The EU is not imposing austerity. The Eurozone is, through the Maastrict Treaty. The UK is not a member of the Eurozone nor a signatory to the Maastrict Treaty.

              1. Chuckynut

                The U.K. IS a signatory to the Maastricht treaty. It’s arguably our signature to that treaty that started the whole Brexit ball rolling.

              2. Paul Greenwood

                Not clear that is true. In fact it is more a case of forcing Greece to pay BANKS and no other principle but satisfying bond holders.

    2. m-ga

      You may be thinking of this:

      There is undoubtedly a left-wing case for Britain leaving the EU. For example, a protest at the EU’s treatment of Greece should be sufficient for many, and that’s without going into the many more undesirable policies of the EU, and the lack of democratic control over important areas of its direction.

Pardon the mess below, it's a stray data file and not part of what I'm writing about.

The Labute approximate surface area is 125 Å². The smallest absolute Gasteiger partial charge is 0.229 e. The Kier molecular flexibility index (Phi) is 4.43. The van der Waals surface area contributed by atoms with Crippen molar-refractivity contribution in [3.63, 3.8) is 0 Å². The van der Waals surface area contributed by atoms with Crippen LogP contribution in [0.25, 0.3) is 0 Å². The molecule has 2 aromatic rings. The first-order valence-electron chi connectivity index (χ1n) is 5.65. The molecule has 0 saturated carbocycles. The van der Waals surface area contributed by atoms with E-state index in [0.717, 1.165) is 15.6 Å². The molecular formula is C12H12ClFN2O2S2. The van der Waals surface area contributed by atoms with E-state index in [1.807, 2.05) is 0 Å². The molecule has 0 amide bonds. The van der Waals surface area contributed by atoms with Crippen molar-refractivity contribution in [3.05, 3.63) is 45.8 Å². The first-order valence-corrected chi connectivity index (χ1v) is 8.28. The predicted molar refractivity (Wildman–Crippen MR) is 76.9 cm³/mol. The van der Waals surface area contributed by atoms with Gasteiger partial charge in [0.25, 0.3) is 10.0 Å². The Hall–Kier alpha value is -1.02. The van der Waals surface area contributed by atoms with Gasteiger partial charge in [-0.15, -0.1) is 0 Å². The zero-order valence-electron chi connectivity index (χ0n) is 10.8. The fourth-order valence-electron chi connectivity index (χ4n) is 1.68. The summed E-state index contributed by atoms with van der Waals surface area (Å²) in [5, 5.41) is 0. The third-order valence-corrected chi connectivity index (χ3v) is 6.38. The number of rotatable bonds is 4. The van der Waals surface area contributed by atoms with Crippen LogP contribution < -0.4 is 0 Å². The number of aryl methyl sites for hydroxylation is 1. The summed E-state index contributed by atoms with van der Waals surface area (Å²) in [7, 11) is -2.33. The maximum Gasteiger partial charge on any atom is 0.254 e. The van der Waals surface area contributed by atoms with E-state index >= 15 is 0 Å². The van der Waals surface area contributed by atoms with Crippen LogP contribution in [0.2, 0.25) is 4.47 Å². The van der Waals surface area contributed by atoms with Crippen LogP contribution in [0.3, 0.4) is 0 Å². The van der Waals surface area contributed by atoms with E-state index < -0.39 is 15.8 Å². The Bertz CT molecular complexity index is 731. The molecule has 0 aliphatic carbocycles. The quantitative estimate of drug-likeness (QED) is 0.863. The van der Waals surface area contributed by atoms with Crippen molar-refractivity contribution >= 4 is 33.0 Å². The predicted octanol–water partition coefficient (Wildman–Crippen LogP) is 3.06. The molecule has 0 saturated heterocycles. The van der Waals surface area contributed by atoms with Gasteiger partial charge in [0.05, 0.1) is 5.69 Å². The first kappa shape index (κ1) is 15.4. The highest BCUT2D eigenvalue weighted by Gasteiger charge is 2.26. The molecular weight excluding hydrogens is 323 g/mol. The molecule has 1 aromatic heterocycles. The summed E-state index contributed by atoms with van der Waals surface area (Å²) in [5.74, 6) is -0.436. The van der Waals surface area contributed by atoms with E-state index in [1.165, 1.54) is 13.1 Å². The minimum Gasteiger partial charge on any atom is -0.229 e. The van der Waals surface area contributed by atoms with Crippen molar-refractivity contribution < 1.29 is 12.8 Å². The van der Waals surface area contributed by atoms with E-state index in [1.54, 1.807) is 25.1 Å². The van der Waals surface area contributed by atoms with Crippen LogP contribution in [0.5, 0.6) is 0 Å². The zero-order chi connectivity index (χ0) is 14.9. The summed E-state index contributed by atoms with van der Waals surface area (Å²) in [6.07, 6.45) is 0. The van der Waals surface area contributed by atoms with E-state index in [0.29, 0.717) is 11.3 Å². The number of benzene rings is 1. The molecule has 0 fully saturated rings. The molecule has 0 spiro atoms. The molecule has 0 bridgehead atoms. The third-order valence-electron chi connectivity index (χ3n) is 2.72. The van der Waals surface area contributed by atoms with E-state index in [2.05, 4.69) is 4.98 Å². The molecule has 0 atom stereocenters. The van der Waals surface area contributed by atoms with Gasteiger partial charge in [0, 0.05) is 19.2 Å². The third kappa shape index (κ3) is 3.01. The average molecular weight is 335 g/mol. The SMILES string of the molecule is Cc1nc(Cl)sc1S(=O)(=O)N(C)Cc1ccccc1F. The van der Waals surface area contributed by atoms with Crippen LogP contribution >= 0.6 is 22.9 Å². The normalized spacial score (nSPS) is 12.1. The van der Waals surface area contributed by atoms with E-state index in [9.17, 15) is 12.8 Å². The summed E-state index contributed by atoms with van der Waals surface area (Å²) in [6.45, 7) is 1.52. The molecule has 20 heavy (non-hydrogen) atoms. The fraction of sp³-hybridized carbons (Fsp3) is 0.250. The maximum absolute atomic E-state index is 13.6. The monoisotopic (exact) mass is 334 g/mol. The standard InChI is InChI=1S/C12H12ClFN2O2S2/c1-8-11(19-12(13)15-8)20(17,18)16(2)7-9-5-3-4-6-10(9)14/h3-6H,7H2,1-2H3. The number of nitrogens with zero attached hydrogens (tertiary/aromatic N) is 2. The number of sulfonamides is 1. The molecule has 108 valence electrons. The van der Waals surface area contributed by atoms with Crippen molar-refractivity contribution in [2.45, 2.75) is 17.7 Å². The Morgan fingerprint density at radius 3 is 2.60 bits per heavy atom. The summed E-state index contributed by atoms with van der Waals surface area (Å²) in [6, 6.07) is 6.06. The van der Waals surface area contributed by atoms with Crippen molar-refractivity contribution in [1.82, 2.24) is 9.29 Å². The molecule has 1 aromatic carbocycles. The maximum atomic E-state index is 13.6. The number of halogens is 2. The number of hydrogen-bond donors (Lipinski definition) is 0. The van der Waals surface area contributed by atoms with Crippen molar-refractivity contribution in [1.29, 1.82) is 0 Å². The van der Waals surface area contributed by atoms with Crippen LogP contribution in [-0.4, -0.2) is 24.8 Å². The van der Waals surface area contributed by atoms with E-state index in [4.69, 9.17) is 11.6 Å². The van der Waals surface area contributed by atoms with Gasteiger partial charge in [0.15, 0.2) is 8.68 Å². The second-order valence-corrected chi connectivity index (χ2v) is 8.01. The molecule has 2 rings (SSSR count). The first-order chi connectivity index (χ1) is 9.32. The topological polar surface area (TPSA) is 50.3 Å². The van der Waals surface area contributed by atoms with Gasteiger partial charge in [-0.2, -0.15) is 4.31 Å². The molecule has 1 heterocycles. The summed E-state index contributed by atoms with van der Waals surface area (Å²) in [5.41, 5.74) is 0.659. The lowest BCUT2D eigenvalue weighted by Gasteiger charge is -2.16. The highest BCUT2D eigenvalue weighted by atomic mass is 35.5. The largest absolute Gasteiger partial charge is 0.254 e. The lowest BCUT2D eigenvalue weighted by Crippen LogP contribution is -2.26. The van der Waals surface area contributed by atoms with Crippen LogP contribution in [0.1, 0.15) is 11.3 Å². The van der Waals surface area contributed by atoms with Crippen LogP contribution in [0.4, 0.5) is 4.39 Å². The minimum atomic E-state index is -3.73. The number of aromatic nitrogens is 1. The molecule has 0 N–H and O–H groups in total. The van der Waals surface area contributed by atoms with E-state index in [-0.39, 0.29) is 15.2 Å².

However, I’d estimate (can’t be sure – no-one can) that the amount of the UK public who voted Leave for the reasons given in the film is very small. Indeed, the film didn’t even get to its £15,000 funding goal, and so was made instead for £6,000:

      And immediately hijacked by UKIP:

      That UKIP were able to hijack the efforts of this left-leaning group so effortlessly perhaps tells you why most of those UK voters who favour left-wing policies also voted Remain. The dangers of an EU exit under the conditions offered by the recent UK referendum are simply too great. There are at least two reasons why the dangers are too great: